According to Olwa, the Education Act of 2008 which requires all the schools to register foundation bodies was one of the biggest challenges because not everyone understood the concept.

Bishop Lino Santos Wanock, of Lira Diocese says, the conflict between the Catholic and Anglican churches is embarrassing and uncalled for. If the conflicts are to be solved, the religious denominations should respect the initial position of the foundation.

Currently, the Catholic and the Anglican Church in Lira are battling for ownership of some of the schools in the Lango sub-region.

Bishop Emeritus of Lira diocese, Giuseppe Franzeli says, the said conflict is a manifestation of confusion from the locals, public servants, government and the religious leaders. Franzeli says the whole conflict over schools and other institutions is being perceived as a power struggle between the religious leaders.

According to Franzeli, for the conflicts to be best resolved, the community members who own the lands should be involved alongside the other stakeholders to ensure the issues are resolved.

Lt Col Edith Nakalema, the Head of the State House Anti-Corruption Unit blamed the District Education Officers (DEOs) and Chief Administrative Officers (CAOs) for the long-standing confusion.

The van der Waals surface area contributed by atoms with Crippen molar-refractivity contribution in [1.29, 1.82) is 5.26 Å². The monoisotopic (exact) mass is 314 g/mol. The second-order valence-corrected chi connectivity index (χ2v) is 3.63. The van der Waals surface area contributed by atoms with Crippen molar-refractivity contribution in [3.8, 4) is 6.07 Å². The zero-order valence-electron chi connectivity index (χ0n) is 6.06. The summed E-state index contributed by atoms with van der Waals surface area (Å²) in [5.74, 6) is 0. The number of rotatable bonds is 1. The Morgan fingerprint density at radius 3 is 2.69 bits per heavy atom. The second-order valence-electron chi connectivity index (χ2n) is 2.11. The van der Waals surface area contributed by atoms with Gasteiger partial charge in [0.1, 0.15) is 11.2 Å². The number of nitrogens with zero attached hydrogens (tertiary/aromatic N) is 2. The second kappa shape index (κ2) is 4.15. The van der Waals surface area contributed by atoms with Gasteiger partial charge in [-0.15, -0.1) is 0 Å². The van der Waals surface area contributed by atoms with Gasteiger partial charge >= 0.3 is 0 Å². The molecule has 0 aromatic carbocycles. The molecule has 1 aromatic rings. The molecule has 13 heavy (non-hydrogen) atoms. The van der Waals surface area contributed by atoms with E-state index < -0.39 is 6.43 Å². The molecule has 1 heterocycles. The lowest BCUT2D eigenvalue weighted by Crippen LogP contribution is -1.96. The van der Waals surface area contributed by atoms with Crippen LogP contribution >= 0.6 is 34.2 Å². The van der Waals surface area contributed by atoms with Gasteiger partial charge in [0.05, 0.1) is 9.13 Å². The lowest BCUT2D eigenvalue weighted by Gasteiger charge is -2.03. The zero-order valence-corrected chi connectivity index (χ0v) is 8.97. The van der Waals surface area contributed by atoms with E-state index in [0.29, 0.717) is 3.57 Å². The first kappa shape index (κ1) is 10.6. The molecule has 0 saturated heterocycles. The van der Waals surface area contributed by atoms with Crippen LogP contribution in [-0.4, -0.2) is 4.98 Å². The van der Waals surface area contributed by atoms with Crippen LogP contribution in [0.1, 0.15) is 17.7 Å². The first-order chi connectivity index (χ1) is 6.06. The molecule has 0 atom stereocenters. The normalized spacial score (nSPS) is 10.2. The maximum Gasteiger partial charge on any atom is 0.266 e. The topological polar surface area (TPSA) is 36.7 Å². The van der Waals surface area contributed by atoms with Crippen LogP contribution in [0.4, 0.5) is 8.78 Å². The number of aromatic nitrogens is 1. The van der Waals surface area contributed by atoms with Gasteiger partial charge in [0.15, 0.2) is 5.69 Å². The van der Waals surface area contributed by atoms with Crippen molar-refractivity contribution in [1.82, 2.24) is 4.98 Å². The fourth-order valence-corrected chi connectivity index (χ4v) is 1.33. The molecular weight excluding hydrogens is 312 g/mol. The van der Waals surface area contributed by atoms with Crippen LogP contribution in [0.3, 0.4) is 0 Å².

Nakalema was speaking during a consultative meeting with religious leaders from Gulu Archdiocese, Lira Diocese, the Diocese of Northern Uganda, Lango West and Lango Dioceses in Gulu City; on the directive of President Museveni and Education and Sports Minister, Janet Museveni following series of public outcries.

Nakalema further says, it is difficult to agree with public servants that details of schools and their foundation bodies have changed, and they don’t detect and act upon them.

Nakalema gave until 16th of November, 2021 to the Ministry of Education and Sports to produce the list of schools embroiled in conflicts to her office and also ordered her detectives to carryout prosecution led investigations against the public servants who have failed to prevail over the issues that have seen religious leaders conflicting.